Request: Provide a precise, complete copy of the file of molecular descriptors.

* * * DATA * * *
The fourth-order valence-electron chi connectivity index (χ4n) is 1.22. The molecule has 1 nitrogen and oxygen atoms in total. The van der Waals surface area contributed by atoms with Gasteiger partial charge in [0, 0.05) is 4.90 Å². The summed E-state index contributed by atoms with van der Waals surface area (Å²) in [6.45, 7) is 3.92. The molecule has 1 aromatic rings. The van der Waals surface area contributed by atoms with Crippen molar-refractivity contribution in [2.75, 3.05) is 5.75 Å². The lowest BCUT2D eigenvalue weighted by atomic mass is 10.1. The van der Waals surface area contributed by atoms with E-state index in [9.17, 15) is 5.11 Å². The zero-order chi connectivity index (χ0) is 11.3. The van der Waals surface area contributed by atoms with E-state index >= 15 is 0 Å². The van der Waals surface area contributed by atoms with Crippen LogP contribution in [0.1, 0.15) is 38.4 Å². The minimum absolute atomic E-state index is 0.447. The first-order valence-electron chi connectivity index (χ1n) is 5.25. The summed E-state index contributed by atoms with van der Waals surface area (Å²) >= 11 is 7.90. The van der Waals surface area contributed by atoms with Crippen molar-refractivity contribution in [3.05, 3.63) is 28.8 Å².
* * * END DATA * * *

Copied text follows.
The fourth-order valence-electron chi connectivity index (χ4n) is 1.22. The molecule has 1 nitrogen and oxygen atoms in total. The van der Waals surface area contributed by atoms with Gasteiger partial charge in [0, 0.05) is 4.90 Å². The summed E-state index contributed by atoms with van der Waals surface area (Å²) in [6.45, 7) is 3.92. The molecule has 1 aromatic rings. The van der Waals surface area contributed by atoms with Crippen molar-refractivity contribution in [2.75, 3.05) is 5.75 Å². The lowest BCUT2D eigenvalue weighted by atomic mass is 10.1. The van der Waals surface area contributed by atoms with E-state index in [9.17, 15) is 5.11 Å². The zero-order chi connectivity index (χ0) is 11.3. The van der Waals surface area contributed by atoms with E-state index >= 15 is 0 Å². The van der Waals surface area contributed by atoms with Crippen LogP contribution in [0.1, 0.15) is 38.4 Å². The minimum absolute atomic E-state index is 0.447. The first-order valence-electron chi connectivity index (χ1n) is 5.25. The summed E-state index contributed by atoms with van der Waals surface area (Å²) >= 11 is 7.90. The van der Waals surface area contributed by atoms with Crippen molar-refractivity contribution in [3.05, 3.63) is 28.8 Å².